Dr. Wilson, who joined the faculty in 2005, teaches a wide variety of courses, including sociology of the family; race, class, gender, and sexuality; methods of social research; and social theory. She actively engages students in undergraduate research and, each spring, takes students to the Southern Sociological Society Annual Meeting to present the results of their own work. Students in Dr. Wilson’s classes also serve and learn from the local community in projects that range from compiling oral histories of local Hispanic immigrants to providing volunteer support for a local non-profit agency dedicated to helping children who have been abused. Dr. Wilson is an active scholar in her own right; her most recent work examines the intersection between gender, work and family life. Her other research interests include feminist theory, family policy, and the sociology of religion. Prior to becoming a sociologist, Dr. Wilson worked as a health care policy analyst for the Blue Cross and Blue Shield Association and as a secondary mathematics instructor.
Dr. Wilson’s most recent publication is “The Mommy Track vs. Having It All: The Reality of the Modern Workplace” in You’ve Come a Long Way, Baby: Women, Politics, and Popular Culture, edited by Lilly Goren (University of Kentucky Press, 2009). Her work also has been published in Sociology of Education, Michigan Journal of Gender and the Law, and Family Relations, and she is a frequent presenter at both the American Sociological Association and the Southern Sociological Society. She is currently collaborating with Dr. Celeste Gaia (Psychology) on “Who Cares? The Tension Between Motherhood and Paid Work Among Rural Employed Women,” a qualitative project designed to study the strategies rural women use to cope with the competing demands of work and family life. Her dissertation examined the role that religion plays in shaping gender negotiation in the early years of marriage; she anticipates publication of much of that work within the next year.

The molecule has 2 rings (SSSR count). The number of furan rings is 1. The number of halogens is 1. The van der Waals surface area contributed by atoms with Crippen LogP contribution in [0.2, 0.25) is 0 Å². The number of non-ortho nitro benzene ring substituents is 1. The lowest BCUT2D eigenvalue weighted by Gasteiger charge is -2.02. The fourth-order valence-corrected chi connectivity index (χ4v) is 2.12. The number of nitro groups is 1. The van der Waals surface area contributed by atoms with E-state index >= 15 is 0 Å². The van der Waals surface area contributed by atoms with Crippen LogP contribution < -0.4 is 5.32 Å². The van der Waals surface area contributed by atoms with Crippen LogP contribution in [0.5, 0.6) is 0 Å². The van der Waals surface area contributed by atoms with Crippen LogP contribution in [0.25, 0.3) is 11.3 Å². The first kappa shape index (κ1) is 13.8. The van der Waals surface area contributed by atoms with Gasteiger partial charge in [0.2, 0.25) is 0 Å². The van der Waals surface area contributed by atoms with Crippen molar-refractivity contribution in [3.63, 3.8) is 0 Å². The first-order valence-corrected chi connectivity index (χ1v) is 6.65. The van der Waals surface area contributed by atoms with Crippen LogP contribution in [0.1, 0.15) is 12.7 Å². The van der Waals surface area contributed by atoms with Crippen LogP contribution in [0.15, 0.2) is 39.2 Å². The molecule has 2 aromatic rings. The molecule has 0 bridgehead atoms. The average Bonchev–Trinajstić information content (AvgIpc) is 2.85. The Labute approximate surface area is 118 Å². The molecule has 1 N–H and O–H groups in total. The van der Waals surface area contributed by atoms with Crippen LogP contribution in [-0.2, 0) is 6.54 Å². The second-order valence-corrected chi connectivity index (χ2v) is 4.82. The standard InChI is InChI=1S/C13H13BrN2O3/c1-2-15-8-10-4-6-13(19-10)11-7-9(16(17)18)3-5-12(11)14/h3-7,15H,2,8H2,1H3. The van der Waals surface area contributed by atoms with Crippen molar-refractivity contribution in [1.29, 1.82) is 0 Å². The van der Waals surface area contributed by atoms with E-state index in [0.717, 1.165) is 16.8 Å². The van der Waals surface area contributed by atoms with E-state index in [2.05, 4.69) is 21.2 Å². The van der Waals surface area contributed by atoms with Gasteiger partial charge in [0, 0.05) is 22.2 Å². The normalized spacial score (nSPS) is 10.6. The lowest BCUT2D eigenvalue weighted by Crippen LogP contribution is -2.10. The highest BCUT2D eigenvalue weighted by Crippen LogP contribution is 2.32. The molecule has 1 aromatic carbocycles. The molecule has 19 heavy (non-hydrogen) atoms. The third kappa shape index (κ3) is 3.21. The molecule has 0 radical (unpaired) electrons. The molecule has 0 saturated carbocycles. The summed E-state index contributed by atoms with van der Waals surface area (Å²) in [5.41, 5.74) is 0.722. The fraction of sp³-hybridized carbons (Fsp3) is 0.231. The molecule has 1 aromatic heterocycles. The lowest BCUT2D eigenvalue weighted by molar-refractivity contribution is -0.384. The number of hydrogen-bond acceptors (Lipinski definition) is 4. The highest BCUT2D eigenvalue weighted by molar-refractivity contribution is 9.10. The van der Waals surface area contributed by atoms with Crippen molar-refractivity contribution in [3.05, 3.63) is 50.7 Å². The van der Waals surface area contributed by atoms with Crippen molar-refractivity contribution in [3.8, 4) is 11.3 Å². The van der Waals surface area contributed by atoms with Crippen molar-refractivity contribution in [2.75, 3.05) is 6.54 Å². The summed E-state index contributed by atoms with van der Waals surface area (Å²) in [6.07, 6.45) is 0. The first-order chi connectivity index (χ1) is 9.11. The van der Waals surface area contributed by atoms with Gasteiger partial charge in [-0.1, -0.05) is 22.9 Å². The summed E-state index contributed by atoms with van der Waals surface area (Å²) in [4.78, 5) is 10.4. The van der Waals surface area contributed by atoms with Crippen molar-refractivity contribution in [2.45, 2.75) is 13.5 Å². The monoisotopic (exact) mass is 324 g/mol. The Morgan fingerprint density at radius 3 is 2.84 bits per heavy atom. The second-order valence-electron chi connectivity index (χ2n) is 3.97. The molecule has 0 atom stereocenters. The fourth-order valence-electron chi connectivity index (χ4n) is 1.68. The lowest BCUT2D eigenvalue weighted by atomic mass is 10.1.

Dr. Wilson and her students have received financial support to conduct undergraduate research from the Appalachian College Association/University of North Carolina’s Faculty Institute on Undergraduate Research (2008-2009) and the Appalachian College Association’s Colonel Lee B. Ledford Award (2009). She has supervised three honor’s theses since 2005, including “The Social Impact of Public Policies on Payday Lending” (Jessica Edmunds, E&H 2007); “Location, Location, Location: Parental Expectations and Dropping Out in Rural and Urban Schools” (Anneliese Markle Gregory, E&H 2009) and “The Balancing Act: How Working Mothers in Southwest Virginia Balance Work and Home” (Corey Burchett, E&H 2010). During the 2010-2011 academic year, Dr. Wilson plans to mentor Kelli Smith (E&H anticipated 2011) as she completes her work examining the relationship between religiosity and sexual behavior and knowledge among American adolescents.
- B.S., University of Mississippi (Mathematics)
- M.A. and Ph.D., University of Virginia (Sociology)